On 27th January, we visited the recently refurbished Central Library at Imperial College. We were treated to a comprehensive tour of the library by the Team Leader of Public Services, Angus Brown. I for one gained a valuable insight into some of the challenges such a major project inevitably involves, and a hint of what the academic library of the future might well resemble.
The use of space for level 1 of the library has been totally reassigned over the course of a two year refurbishment costing around £11 million. The library now has a very innovative and contemporary feel, created in part by the modern art donated by artist Bob Brighton, the waffle-like concrete ceiling and the vibrant orange and walnut colour scheme. The environment is bright, enlivening and stimulates interaction. Interestingly, library staff have not felt the need for signage to dictate the way that space is used or defining general codes of conduct – the clever architectural design means that the layout itself guides student behaviour.
The fact that much of the furniture is impermanent means that the library has the flexibility to move and redefine spaces to meet the ever-evolving needs of its users: the sliding mesh screens and the round tables (each linked with their own flat screen PC) that are so conducive to group discussion are all easily dismantled and moved, and the thin walls and glass screens separating the short loan collection are easy to relocate, should the section need to shrink or expand.
The whole of level 1 has a spacious, light feel and also contains several semi-open study capsules (each with their own flat-screen PC) encouraging group discussion and the free exchange of ideas. However, students favouring quiet study can still find plenty of space on the upper levels, where the traditional layout of rows of book shelves, and individual study, spaces can be found.
Downstairs the emphasis is now very much on flexible study, with large sections devoted to group study. The reliance of students on the Internet and various software packages is reflected in the large amount of space devoted to PCs. Wi fi connectivity is available throughout to enable the use of laptops, and around 90 new computers have been installed. There is also a plush 30 seat training room available to support the library’s provision of research and study skills’ training. Seating has also increased generally from 666 to 1090 – Angus identified the increase in seating as one of the most basic yet core aims of the project.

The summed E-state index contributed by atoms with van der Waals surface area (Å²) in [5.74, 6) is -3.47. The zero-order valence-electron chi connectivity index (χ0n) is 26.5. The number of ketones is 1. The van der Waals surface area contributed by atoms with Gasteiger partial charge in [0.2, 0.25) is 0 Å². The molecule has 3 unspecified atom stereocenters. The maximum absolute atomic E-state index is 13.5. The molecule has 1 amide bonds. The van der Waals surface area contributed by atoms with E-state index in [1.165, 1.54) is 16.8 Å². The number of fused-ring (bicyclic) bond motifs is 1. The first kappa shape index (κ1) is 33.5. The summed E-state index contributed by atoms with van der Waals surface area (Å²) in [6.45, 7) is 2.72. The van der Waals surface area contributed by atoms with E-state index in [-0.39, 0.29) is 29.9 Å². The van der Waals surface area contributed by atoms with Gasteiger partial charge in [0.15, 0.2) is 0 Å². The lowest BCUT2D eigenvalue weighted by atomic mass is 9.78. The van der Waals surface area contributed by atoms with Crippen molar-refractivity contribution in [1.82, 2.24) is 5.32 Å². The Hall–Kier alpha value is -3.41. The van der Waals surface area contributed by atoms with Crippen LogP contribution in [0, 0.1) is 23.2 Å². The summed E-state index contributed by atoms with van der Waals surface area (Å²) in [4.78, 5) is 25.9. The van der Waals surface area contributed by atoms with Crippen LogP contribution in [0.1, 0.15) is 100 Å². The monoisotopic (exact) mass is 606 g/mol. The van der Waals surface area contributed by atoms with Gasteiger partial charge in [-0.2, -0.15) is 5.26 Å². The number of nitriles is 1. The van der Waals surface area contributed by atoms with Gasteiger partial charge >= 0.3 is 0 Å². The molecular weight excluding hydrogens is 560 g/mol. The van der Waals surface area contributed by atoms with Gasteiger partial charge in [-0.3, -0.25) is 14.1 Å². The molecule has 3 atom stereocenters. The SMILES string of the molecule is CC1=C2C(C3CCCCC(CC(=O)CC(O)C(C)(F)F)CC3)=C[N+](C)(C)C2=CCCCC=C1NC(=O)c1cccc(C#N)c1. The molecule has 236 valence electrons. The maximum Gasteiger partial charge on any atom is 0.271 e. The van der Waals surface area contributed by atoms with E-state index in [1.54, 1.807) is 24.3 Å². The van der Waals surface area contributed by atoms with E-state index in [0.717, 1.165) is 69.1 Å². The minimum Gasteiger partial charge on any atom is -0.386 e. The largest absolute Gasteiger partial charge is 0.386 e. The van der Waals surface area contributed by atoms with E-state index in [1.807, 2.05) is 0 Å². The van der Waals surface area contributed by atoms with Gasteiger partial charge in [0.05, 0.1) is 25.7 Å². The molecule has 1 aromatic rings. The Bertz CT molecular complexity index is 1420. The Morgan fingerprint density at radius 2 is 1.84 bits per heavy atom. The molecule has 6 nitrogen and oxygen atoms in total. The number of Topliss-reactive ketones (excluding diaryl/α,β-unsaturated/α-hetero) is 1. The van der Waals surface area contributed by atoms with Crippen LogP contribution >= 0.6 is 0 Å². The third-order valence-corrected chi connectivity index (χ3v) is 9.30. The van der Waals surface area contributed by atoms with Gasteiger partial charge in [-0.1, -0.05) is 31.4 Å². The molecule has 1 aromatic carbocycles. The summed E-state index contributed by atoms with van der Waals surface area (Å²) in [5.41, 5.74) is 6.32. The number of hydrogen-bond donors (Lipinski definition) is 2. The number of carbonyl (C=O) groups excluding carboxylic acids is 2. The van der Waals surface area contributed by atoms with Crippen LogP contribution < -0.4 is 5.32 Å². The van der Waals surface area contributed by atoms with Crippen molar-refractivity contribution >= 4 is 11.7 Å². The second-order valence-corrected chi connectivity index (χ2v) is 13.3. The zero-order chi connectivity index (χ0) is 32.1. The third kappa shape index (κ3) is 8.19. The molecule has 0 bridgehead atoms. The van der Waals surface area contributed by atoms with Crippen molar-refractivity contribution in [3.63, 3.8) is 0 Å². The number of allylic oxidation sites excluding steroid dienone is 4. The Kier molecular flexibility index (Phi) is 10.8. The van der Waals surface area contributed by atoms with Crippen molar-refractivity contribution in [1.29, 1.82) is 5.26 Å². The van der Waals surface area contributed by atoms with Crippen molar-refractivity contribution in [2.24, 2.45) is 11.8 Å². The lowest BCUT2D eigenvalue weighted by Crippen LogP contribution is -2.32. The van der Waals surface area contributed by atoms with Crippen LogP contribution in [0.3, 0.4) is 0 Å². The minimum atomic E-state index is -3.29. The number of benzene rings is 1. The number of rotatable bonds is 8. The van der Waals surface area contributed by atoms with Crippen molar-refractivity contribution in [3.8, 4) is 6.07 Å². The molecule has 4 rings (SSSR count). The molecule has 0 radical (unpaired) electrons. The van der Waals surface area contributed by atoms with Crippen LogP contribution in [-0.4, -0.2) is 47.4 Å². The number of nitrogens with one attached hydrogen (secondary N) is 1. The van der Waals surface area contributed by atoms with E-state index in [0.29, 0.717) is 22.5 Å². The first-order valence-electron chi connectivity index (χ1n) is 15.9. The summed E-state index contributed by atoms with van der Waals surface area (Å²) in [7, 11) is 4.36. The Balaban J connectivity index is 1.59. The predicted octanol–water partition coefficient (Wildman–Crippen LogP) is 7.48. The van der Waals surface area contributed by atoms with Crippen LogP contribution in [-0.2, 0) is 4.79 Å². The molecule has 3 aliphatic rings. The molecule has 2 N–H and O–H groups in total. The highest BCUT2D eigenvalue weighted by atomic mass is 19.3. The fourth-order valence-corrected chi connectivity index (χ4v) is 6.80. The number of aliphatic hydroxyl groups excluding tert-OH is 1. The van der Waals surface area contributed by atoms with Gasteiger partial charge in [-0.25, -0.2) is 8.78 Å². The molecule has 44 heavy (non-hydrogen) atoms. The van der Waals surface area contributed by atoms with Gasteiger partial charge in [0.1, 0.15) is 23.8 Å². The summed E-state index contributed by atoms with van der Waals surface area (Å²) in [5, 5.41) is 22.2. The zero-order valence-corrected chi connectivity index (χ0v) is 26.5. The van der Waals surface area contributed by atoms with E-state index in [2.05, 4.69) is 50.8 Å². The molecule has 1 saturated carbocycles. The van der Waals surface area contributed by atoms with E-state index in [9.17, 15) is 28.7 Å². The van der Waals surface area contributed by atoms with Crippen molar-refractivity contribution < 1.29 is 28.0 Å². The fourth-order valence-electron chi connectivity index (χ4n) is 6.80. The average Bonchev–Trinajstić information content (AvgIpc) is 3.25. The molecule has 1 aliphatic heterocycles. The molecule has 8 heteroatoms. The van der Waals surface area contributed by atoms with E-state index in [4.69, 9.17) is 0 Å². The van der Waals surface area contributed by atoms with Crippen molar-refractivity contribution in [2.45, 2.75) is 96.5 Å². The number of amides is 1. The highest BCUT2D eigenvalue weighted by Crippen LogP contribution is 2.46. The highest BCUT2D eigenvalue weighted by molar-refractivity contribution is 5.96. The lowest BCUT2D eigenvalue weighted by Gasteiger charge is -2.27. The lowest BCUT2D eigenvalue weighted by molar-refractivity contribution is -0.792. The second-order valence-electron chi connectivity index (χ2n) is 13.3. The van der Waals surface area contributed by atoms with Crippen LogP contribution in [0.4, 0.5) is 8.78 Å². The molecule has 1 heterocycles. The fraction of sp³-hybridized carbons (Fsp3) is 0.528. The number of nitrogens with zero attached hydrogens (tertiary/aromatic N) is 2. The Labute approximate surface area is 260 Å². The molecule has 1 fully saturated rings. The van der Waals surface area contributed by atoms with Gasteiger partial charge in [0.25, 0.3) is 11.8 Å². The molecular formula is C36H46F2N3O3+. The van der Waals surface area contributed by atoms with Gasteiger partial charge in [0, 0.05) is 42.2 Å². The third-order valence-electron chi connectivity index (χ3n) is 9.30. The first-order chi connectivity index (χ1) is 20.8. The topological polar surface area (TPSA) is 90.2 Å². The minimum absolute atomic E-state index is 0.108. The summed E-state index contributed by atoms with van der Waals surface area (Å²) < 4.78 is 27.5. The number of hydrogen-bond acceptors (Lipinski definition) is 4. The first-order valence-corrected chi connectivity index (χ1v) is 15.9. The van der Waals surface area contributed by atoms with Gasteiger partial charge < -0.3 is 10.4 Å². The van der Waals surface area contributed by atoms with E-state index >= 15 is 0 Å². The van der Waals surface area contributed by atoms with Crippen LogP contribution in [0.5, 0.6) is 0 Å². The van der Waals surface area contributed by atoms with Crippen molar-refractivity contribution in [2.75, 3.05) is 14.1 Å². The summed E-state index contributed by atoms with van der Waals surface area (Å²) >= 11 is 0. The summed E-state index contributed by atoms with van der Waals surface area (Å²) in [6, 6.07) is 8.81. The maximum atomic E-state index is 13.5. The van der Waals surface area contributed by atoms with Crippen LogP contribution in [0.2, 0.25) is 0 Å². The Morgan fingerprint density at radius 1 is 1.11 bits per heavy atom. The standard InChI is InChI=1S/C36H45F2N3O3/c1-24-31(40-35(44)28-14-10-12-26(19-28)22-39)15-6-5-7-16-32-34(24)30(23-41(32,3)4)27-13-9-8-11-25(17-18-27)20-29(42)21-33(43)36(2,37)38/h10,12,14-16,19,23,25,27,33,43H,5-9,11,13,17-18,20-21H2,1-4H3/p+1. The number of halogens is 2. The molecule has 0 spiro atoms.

Feedback from student surveys, (assessing student needs and preferences), and the visiting of other libraries that had recently undergone refurbishments informed the new design. Perhaps the most exciting part of the library, for the students as well as for us, was the library café, situated adjacent to the entrance. Open til 11pm most weeknights, the café is in many ways the hub of student activity and offers an array of hot and cold snacks to users working away well into the night – a necessity since the library is open 24 hours a day. The café is separated from the library only by a glass screen, and is more an extension of the study space rather than a separate eatery. Many of the tables are complete with flat screen PCs for group use, and there are also rows of computers for individual use - it’s a surprise to find students actually using the area solely as a space eat and relax!
Visiting the science library of this prestigious college was a real treat, and very different to the arts and humanities libraries where most of us work - in terms of the range of its collections, the length of time materials are kept, the level of funding available and also in terms of the privileges it extends its users.